Read This First: Disclaimer. I’ve written what I personally did, and my opinions. Don’t assume what I did was safe, and don’t assume it will work for you. Do more research, and make your own choices. I am not responsible for your outcomes!
After writing RV Electric Power for Dry Camping, I realized that there were a few topics I hadn’t covered. As I browsed online forums answering questions several things continued to come up, so I decided to start including answers here for the frequent ones. I’ll add them as we go.
Battery Cutoff Switches
A battery cutoff switch, as the name says, “cuts off” your battery to isolate it from any loads. There are many possible reasons to do this, here are three of them.
1. Safety When working on your electrical system it’s a good safety precaution to remove all power. This is especially true when working on high current components. DC voltage arcs and burns, it can cause fire, and can burn your flesh easily.
2. Storage In storage, your RV batteries will discharge quickly if they remain connected to any load at all. In fact, if stored for a month or more they may still discharge even if disconnected (that’s why many people use a small solar panel to keep them topped off).
3. Secondary battery bank Say you have two batteries and you want to add 2 more, but the existing batteries are 2 years old. Adding 2 new batteries to them (total of 4) isn’t a good idea because the old batteries would drag down the new ones and shorten their life. The solution is a dual battery switch like the PERKO switch further down the page.
Types of switches
There are two types of cutoff switches. Manual and electric.
Electric switches are cool, but more expensive than manual ones. Installation of an electric switch is more involved. Most motor homes have an electrically operated battery cutoff switch. Ours is beside the exit door. Other RV’s may have these, but often a travel trailer has no switch of either type.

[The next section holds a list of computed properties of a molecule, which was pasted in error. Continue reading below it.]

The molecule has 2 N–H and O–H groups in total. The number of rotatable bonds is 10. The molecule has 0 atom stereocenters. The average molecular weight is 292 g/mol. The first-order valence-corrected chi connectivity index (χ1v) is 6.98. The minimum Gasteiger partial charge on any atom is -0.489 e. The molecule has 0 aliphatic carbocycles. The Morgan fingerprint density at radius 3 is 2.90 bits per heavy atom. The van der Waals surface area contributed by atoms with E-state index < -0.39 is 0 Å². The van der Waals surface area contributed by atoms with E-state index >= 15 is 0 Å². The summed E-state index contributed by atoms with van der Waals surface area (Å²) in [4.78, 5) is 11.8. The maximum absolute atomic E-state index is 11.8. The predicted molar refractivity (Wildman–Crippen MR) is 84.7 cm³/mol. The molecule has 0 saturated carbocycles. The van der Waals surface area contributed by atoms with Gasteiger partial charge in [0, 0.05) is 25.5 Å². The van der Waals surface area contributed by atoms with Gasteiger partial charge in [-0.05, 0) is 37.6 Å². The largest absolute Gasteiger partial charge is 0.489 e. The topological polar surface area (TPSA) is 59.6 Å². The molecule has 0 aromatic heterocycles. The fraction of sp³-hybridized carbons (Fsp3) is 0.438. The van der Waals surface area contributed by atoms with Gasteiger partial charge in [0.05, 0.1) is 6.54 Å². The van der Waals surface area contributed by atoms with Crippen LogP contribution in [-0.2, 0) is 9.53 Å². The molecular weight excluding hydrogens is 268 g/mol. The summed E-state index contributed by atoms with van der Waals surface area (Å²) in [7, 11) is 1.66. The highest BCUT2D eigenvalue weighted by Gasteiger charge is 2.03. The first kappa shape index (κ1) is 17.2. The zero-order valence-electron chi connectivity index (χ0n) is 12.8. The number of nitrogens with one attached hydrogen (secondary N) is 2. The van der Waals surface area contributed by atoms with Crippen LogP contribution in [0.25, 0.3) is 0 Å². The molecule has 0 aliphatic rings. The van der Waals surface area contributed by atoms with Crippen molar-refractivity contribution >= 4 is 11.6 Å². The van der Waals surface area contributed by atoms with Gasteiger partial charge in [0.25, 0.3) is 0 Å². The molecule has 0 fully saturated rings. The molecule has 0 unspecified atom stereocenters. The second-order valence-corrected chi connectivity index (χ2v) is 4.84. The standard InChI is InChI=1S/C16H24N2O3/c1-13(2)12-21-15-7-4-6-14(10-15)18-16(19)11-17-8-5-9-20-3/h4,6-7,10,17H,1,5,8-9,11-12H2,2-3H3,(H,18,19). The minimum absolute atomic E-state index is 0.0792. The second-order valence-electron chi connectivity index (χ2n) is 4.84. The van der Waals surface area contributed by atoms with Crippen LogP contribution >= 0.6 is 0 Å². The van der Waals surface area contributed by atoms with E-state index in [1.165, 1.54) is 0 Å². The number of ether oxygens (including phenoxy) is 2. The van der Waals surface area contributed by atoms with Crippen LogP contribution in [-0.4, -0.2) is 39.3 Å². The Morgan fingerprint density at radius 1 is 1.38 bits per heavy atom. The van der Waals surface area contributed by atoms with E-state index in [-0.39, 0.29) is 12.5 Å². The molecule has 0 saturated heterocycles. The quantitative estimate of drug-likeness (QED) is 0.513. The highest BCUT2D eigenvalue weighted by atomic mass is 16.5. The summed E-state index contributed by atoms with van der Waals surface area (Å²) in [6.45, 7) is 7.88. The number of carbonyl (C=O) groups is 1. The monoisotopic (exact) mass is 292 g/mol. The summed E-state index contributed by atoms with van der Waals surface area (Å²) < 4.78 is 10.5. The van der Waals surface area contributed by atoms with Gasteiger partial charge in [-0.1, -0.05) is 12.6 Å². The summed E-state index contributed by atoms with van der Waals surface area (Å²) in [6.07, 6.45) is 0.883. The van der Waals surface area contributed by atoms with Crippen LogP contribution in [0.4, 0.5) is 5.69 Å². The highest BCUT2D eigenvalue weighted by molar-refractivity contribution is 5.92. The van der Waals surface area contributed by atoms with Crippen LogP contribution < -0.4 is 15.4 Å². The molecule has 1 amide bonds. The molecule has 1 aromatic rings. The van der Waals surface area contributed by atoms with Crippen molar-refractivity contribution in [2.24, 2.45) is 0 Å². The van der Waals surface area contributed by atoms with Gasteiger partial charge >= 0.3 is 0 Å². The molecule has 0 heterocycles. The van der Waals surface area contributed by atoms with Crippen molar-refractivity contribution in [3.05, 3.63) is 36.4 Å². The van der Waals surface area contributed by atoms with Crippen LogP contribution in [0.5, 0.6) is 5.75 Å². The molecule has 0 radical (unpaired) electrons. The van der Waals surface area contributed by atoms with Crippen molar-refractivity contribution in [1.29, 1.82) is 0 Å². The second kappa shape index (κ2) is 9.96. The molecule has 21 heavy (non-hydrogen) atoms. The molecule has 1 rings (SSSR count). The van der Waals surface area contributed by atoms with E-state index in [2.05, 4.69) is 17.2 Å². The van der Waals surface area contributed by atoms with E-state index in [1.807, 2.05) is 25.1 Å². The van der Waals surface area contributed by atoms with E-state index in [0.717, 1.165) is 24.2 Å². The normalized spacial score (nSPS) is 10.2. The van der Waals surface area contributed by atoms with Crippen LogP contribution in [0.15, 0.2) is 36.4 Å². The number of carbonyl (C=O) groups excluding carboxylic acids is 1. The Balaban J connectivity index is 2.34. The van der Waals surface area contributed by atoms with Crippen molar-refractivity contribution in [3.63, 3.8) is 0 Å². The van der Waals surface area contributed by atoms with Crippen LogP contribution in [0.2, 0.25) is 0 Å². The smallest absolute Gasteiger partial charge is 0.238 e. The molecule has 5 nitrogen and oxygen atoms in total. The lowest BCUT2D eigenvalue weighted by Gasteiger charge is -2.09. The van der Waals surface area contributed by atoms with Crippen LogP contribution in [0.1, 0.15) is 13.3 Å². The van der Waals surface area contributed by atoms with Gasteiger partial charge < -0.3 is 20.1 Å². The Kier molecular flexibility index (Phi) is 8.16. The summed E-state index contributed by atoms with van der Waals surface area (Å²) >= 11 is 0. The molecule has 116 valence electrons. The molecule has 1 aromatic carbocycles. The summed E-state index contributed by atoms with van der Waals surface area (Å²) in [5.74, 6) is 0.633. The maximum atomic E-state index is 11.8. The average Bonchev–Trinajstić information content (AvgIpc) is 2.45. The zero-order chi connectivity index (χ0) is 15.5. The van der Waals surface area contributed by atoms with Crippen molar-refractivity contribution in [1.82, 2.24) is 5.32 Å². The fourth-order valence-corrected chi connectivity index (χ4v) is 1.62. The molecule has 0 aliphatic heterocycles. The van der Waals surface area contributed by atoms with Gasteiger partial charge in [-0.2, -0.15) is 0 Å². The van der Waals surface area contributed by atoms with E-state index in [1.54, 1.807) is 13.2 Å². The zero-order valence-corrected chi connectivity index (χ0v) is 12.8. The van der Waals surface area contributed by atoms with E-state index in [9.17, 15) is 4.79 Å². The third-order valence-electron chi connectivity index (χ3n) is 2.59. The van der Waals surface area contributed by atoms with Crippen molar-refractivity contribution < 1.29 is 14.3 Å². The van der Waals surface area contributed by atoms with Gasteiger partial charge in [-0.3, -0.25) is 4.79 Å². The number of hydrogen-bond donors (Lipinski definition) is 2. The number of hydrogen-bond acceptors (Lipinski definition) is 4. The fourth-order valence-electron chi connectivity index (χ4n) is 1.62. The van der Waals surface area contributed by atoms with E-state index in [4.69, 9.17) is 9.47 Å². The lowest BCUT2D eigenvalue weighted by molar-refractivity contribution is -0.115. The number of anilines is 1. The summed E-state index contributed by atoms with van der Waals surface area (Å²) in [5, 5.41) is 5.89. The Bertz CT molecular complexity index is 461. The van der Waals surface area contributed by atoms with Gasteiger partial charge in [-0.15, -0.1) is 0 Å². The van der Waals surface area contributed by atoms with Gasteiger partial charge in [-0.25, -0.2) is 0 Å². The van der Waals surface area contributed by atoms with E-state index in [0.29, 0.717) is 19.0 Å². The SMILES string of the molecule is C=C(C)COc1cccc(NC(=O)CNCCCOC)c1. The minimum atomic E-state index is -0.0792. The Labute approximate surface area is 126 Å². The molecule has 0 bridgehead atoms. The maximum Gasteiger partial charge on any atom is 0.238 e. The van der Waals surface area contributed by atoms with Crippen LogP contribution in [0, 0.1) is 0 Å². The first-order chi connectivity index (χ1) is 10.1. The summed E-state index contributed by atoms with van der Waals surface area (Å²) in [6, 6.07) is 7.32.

Here’s a photo of a battery disconnect switch kit. This one handles up to 250amps continuous (which is plenty).
Manual Switches can be further broken down into rotary and blade switches. The majority will fall into one of these two categories. Blade switches are inexpensive, and can be very functional. Rotary switches are available in more configurations and give you more flexibility. They will cost from $25 to $90. Here are photos of several switches.
The first two above are PERCO brand marine grade switches. These are rated from 250 to 380 amps continuous, and even higher capacities are available. The first switch is a simple on/off switch, the other allows you to select from one of two battery banks, or to combine them both. Many boat owners will be familiar with the PERKO switch, they are very good products. We had one on our first RV between our batteries and inverter. You can find them at most boating supply stores, but you’ll get a better price if you “Google” for them. Other good brands are “Guest” and “Blue Sea”.
These two photos are blade switches. Again the first is a simple on/off, the second allows you to select between two battery banks.